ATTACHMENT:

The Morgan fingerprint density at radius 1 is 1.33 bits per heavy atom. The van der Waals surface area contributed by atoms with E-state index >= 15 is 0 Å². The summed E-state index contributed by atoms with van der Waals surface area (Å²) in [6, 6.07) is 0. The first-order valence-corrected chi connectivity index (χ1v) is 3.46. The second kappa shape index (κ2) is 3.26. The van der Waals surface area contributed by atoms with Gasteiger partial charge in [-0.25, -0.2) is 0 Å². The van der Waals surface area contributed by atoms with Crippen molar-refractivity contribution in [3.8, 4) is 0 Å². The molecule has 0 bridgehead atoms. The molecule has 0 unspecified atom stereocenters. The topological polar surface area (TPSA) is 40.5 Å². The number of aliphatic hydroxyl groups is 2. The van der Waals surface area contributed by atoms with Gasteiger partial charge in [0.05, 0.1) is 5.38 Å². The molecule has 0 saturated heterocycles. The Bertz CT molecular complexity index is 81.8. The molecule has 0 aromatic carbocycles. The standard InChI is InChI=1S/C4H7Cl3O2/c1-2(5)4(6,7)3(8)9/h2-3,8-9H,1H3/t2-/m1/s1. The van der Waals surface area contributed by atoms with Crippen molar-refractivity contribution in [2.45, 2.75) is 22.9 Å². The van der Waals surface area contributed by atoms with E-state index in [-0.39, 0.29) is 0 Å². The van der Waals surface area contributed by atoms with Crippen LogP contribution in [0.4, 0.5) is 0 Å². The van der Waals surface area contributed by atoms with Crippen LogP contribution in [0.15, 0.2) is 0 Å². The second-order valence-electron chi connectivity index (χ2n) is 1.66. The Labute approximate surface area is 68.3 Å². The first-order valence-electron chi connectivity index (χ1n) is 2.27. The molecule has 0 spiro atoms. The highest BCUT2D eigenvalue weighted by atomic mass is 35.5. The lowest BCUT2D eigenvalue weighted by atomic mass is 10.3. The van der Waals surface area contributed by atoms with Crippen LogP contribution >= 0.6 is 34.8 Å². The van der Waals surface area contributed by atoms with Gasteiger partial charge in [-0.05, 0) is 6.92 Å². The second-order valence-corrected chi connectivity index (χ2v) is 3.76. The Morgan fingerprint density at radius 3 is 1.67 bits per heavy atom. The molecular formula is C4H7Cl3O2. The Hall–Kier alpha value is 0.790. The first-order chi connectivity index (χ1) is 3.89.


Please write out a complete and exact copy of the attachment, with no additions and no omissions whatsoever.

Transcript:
The Morgan fingerprint density at radius 1 is 1.33 bits per heavy atom. The van der Waals surface area contributed by atoms with E-state index >= 15 is 0 Å². The summed E-state index contributed by atoms with van der Waals surface area (Å²) in [6, 6.07) is 0. The first-order valence-corrected chi connectivity index (χ1v) is 3.46. The second kappa shape index (κ2) is 3.26. The van der Waals surface area contributed by atoms with Gasteiger partial charge in [-0.25, -0.2) is 0 Å². The van der Waals surface area contributed by atoms with Crippen molar-refractivity contribution in [3.8, 4) is 0 Å². The molecule has 0 bridgehead atoms. The molecule has 0 unspecified atom stereocenters. The topological polar surface area (TPSA) is 40.5 Å². The number of aliphatic hydroxyl groups is 2. The van der Waals surface area contributed by atoms with Gasteiger partial charge in [0.05, 0.1) is 5.38 Å². The molecule has 0 saturated heterocycles. The Bertz CT molecular complexity index is 81.8. The molecule has 0 aromatic carbocycles. The standard InChI is InChI=1S/C4H7Cl3O2/c1-2(5)4(6,7)3(8)9/h2-3,8-9H,1H3/t2-/m1/s1. The van der Waals surface area contributed by atoms with Crippen molar-refractivity contribution in [2.45, 2.75) is 22.9 Å². The van der Waals surface area contributed by atoms with E-state index in [-0.39, 0.29) is 0 Å². The van der Waals surface area contributed by atoms with Crippen LogP contribution in [0.4, 0.5) is 0 Å². The van der Waals surface area contributed by atoms with Crippen LogP contribution in [0.15, 0.2) is 0 Å². The second-order valence-electron chi connectivity index (χ2n) is 1.66. The Labute approximate surface area is 68.3 Å². The first-order valence-electron chi connectivity index (χ1n) is 2.27. The molecule has 0 spiro atoms. The highest BCUT2D eigenvalue weighted by atomic mass is 35.5. The lowest BCUT2D eigenvalue weighted by atomic mass is 10.3. The van der Waals surface area contributed by atoms with Crippen LogP contribution >= 0.6 is 34.8 Å². The van der Waals surface area contributed by atoms with Gasteiger partial charge in [-0.05, 0) is 6.92 Å². The second-order valence-corrected chi connectivity index (χ2v) is 3.76. The Morgan fingerprint density at radius 3 is 1.67 bits per heavy atom. The molecular formula is C4H7Cl3O2. The Hall–Kier alpha value is 0.790. The first-order chi connectivity index (χ1) is 3.89.